In the middle of the spulzie a sloop of war hove in sight, and a boat was seen shooting out to meet her from under the rocks of the hill.  Sail after sail was run out on her yards as soon as the boat touched her side, and she came careering up the Firth like an angry giant.  The Highlanders gathered in the street, and, according to old Dunbar,

Fu' loud in Ershe they begowt to clatter,
And rouped like revin and ruke.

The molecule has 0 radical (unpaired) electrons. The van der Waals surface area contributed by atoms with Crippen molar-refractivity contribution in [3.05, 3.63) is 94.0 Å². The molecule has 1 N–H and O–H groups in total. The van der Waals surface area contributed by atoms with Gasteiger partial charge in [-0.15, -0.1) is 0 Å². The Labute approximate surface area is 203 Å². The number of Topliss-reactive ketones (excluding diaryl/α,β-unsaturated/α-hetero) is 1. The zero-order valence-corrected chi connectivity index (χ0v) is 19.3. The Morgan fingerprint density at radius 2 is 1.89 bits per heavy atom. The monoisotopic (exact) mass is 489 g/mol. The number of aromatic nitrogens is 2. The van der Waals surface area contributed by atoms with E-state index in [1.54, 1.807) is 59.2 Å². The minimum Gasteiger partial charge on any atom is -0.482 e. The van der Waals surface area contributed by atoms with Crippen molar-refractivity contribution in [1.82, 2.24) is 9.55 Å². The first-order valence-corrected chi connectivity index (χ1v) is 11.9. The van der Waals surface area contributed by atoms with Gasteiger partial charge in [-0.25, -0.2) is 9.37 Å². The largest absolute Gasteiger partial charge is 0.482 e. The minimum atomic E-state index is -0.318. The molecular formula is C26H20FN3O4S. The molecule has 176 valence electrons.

One of them, who seemed to have drunk freely, was hacking with his broadsword at the rails of a wooden bridge, and swearing furiously at the ship; and a little girl, who chanced to be passing with a jug of milk, was so terrified that she fell and broke the jug.  "Poor sing, poor sing!" said the Highlander, as he raised her and wiped her face with the corner of his plaid, "hersel' widna hurt a pit o' you."  The party, in their retreat, took the road that passes towards the west, along the edge of the bay; and no sooner had the sloop cleared the intervening, headland, than she began to fire on them.  One of the bullets struck off a piece from a large granite boulder on the shore termed the Pindler, and in less than half a minute the Highlanders were scattered over the face of the hill.  They did not again return to Cromarty.  Though they fared better in their predatory excursions than most of their countrymen who accompanied the Prince, and transferred to their homes much of the "punishing" of the Lowlands, it was observed that in few instances did their gains enrich their descendants.  I once wrought in the same shed with an old mason, a native of the parish of Urquhart, who, in giving me a history of his early life, told me that his father had left at his death a considerable sum of money to himself and three brothers, and that not one of them was sober for two days together until they had squandered the whole.  "And no wonder," remarked another mason from the same parish, who was hewing beside him; "your father went out a-harrying in the Forty-Five, and muckle did he bring back with him, but it was ill gotten, and couldna last."